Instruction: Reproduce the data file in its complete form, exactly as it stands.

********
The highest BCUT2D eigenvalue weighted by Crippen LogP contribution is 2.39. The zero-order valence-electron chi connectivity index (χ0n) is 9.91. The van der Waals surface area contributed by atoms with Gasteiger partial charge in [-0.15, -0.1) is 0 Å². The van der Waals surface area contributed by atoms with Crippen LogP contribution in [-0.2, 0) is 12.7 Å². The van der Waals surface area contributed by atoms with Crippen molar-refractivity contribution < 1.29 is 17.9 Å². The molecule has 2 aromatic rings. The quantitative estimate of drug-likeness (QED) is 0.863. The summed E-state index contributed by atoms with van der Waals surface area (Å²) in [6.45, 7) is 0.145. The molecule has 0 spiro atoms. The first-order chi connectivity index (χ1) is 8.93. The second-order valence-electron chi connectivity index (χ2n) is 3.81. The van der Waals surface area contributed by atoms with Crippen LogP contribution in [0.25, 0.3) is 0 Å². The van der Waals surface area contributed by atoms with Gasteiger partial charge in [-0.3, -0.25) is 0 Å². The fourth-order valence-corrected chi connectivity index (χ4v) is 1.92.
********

The highest BCUT2D eigenvalue weighted by Crippen LogP contribution is 2.39. The zero-order valence-electron chi connectivity index (χ0n) is 9.91. The van der Waals surface area contributed by atoms with Gasteiger partial charge in [-0.15, -0.1) is 0 Å². The van der Waals surface area contributed by atoms with Crippen LogP contribution in [-0.2, 0) is 12.7 Å². The van der Waals surface area contributed by atoms with Crippen molar-refractivity contribution < 1.29 is 17.9 Å². The molecule has 2 aromatic rings. The quantitative estimate of drug-likeness (QED) is 0.863. The summed E-state index contributed by atoms with van der Waals surface area (Å²) in [6.45, 7) is 0.145. The molecule has 0 spiro atoms. The first-order chi connectivity index (χ1) is 8.93. The second-order valence-electron chi connectivity index (χ2n) is 3.81. The van der Waals surface area contributed by atoms with Crippen LogP contribution in [0.25, 0.3) is 0 Å². The van der Waals surface area contributed by atoms with Gasteiger partial charge in [-0.3, -0.25) is 0 Å². The fourth-order valence-corrected chi connectivity index (χ4v) is 1.92.